Pyongyang University of Foreign Studies

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Pyongyang University of Foreign Studies
평양외국어대학
Type Public
Location Pyongyang, Democratic People's Republic of Korea
Pyongyang University of Foreign Studies
Chosŏn'gŭl 평양외국어대학
Hancha 平壤外國語大學
Revised Romanization Pyeongyang Oegugeo Daehak
McCune–Reischauer Pyŏngyang Oegugŏ Taehak

The Pyongyang University of Foreign Studies is a 5-year university in Pyongyang, North Korea, specializing in language education.

History[edit]

The university was split off from Kim Il-sung University in 1964.[1] North Korea's state-run Korean Central News Agency gives its foundation date as 1949.[2] It does not have as high a reputation as those of Kim Il-sung University's foreign languages division, which trains members of the political elite; most graduates go on to become working-level diplomats or work in the intelligence service.[3]

Structure[edit]

The university has separate colleges for students of English, Russian, Chinese, and Japanese; the so-called "Ethnic Languages College" offers instruction in a further 18 languages, including French, Spanish, Arabic, Thai, Urdu, Khmer, and, as of July 2007, Polish and Italian.[4] Kim Il-sung University has been split into 3 different schools.The original Kim Il-sung University, The Pyongyang University of Foreign Studies, and the Pyongyang University of Science and Technology. According to Chris Lawrence, an English teacher in Pyongyang, North Korea has shifted lots of their language to English from Chinese and Russian. Lawrence also states that, “none of the students felt the need to include in their answers to me the usual rhetoric of ‘studying for the glory of the party and the dear and great leaders.’” This is because the students are being watched every second of their lives and need to be careful of what they say. North Korea is so globally different than South Korea there will be so many problems for the citizens in South Korea if they do decide to become alliances. Korea will need to spend more money on building on the Northern side and that may cause many problems globally, especially economically.

Notable students, faculty, and alumni[edit]

References[edit]

  1. ^ Yi, Jae-seung (2007-07-23). "과학기술중시정책 영향... 외국어 배우기 열풍, 2개 국어 회화 필수". Minjog21.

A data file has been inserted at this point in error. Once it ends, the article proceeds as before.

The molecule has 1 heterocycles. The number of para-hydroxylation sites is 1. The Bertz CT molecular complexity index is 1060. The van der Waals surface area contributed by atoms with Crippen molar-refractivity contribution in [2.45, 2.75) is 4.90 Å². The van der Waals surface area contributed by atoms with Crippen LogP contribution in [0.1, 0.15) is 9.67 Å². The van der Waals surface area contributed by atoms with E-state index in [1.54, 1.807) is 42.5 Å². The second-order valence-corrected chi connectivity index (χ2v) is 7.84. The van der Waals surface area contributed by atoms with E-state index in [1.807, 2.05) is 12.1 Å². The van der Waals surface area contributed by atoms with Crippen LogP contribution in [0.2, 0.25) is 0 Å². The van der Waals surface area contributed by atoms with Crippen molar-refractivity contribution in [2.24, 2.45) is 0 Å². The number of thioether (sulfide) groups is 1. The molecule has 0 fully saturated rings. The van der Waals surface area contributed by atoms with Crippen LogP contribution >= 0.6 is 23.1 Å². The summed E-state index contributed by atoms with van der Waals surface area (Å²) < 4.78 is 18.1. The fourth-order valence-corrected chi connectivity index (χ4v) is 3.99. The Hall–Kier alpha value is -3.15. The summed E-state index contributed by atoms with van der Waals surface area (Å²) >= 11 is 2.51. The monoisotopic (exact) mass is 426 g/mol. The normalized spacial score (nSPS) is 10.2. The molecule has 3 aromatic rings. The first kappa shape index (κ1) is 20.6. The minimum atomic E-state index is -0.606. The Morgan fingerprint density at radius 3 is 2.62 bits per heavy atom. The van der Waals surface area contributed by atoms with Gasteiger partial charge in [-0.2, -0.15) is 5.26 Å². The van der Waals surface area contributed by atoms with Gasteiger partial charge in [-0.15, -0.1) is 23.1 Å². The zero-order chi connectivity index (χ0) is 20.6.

2. ^ "Pyongyang Univ. of Foreign Studies". Korean Central News Agency. 2009-11-24. Retrieved 2010-12-30. 
  3. ^ Bowers, Andy (2006-10-10). "North Korea's Confusing Brand of English". National Public Radio. 
  4. ^ "北평양외대, 폴란드.이태리어科 신설 (Pyongyang Foreign Languages University establishes Polish, Italian courses)". JoongAng Ilbo. 2007-07-05. Retrieved 2007-07-20. 
  5. ^ Curtin, J. Sean (2004-06-05). "The strange saga of Charles Robert Jenkins". Asia Times Online. Retrieved 2007-07-20. 
  6. ^ Produced by Robert G. Anderson and Casey Morgan; reported by Bob Simon (2007-07-28). "An American in North Korea". 60 Minutes. CBS Television.
  • Yi, Jae-seung (2007-07-23). "과학기술중시정책 영향... 외국어 배우기 열풍, 2개 국어 회화 필수". Minjog21.
  • "Pyongyang Univ. of Foreign Studies". Korean Central News Agency. 2009-11-24. Retrieved 2010-12-30.
  • Bowers, Andy (2006-10-10). "North Korea's Confusing Brand of English". National Public Radio.
  • "北평양외대, 폴란드.이태리어科 신설 (Pyongyang Foreign Languages University establishes Polish, Italian courses)". JoongAng Ilbo. 2007-07-05. Retrieved 2007-07-20.
  • Curtin, J. Sean (2004-06-05). "The strange saga of Charles Robert Jenkins". Asia Times Online. Retrieved 2007-07-20.
  • Produced by Robert G. Anderson and Casey Morgan; reported by Bob Simon (2007-07-28). "An American in North Korea". 60 Minutes. CBS Television.
  • Danahar, Paul. "Meeting North Korea's 'Generation Next'" BBC News. BBC, 13 Feb. 2010. Web. 12 Apr. 2014.

See also[edit]

External links[edit]

Coordinates: 39°3′55″N 125°46′4″E / 39.06528°N 125.76778°E / 39.06528; 125.76778